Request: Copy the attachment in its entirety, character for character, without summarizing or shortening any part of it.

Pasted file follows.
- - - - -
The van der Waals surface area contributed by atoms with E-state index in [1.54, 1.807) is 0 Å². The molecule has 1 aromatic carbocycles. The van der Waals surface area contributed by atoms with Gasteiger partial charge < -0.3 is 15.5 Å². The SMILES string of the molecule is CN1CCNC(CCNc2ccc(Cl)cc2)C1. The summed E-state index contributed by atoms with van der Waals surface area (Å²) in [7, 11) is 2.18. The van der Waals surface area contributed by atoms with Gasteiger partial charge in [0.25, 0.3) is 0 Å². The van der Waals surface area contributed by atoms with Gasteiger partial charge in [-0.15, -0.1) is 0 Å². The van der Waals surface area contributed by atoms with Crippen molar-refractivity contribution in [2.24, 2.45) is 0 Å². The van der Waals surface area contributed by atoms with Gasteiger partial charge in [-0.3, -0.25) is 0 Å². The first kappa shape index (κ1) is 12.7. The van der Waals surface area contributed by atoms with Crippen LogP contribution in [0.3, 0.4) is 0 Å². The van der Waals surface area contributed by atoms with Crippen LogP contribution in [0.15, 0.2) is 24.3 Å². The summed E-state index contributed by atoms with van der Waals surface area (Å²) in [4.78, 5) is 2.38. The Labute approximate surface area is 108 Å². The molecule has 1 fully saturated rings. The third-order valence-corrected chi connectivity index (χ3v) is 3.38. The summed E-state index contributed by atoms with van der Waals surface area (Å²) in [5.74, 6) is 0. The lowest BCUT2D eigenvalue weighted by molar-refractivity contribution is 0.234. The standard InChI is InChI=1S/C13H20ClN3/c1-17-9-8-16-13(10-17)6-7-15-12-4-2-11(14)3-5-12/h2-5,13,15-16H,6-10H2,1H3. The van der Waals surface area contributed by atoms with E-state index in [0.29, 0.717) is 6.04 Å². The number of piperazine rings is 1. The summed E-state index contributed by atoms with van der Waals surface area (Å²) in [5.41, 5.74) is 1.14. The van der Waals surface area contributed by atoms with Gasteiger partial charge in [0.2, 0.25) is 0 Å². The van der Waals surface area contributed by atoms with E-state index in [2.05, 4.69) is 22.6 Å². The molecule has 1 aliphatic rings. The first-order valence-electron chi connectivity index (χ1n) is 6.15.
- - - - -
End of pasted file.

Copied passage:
The van der Waals surface area contributed by atoms with E-state index in [1.54, 1.807) is 0 Å². The molecule has 1 aromatic carbocycles. The van der Waals surface area contributed by atoms with Gasteiger partial charge < -0.3 is 15.5 Å². The SMILES string of the molecule is CN1CCNC(CCNc2ccc(Cl)cc2)C1. The summed E-state index contributed by atoms with van der Waals surface area (Å²) in [7, 11) is 2.18. The van der Waals surface area contributed by atoms with Gasteiger partial charge in [0.25, 0.3) is 0 Å². The van der Waals surface area contributed by atoms with Gasteiger partial charge in [-0.15, -0.1) is 0 Å². The van der Waals surface area contributed by atoms with Crippen molar-refractivity contribution in [2.24, 2.45) is 0 Å². The van der Waals surface area contributed by atoms with Gasteiger partial charge in [-0.3, -0.25) is 0 Å². The first kappa shape index (κ1) is 12.7. The van der Waals surface area contributed by atoms with Crippen LogP contribution in [0.3, 0.4) is 0 Å². The van der Waals surface area contributed by atoms with Crippen LogP contribution in [0.15, 0.2) is 24.3 Å². The summed E-state index contributed by atoms with van der Waals surface area (Å²) in [4.78, 5) is 2.38. The Labute approximate surface area is 108 Å². The molecule has 1 fully saturated rings. The third-order valence-corrected chi connectivity index (χ3v) is 3.38. The summed E-state index contributed by atoms with van der Waals surface area (Å²) in [5.74, 6) is 0. The lowest BCUT2D eigenvalue weighted by molar-refractivity contribution is 0.234. The standard InChI is InChI=1S/C13H20ClN3/c1-17-9-8-16-13(10-17)6-7-15-12-4-2-11(14)3-5-12/h2-5,13,15-16H,6-10H2,1H3. The van der Waals surface area contributed by atoms with E-state index in [0.29, 0.717) is 6.04 Å². The number of piperazine rings is 1. The summed E-state index contributed by atoms with van der Waals surface area (Å²) in [5.41, 5.74) is 1.14. The van der Waals surface area contributed by atoms with Gasteiger partial charge in [0.2, 0.25) is 0 Å². The van der Waals surface area contributed by atoms with E-state index in [2.05, 4.69) is 22.6 Å². The molecule has 1 aliphatic rings. The first-order valence-electron chi connectivity index (χ1n) is 6.15.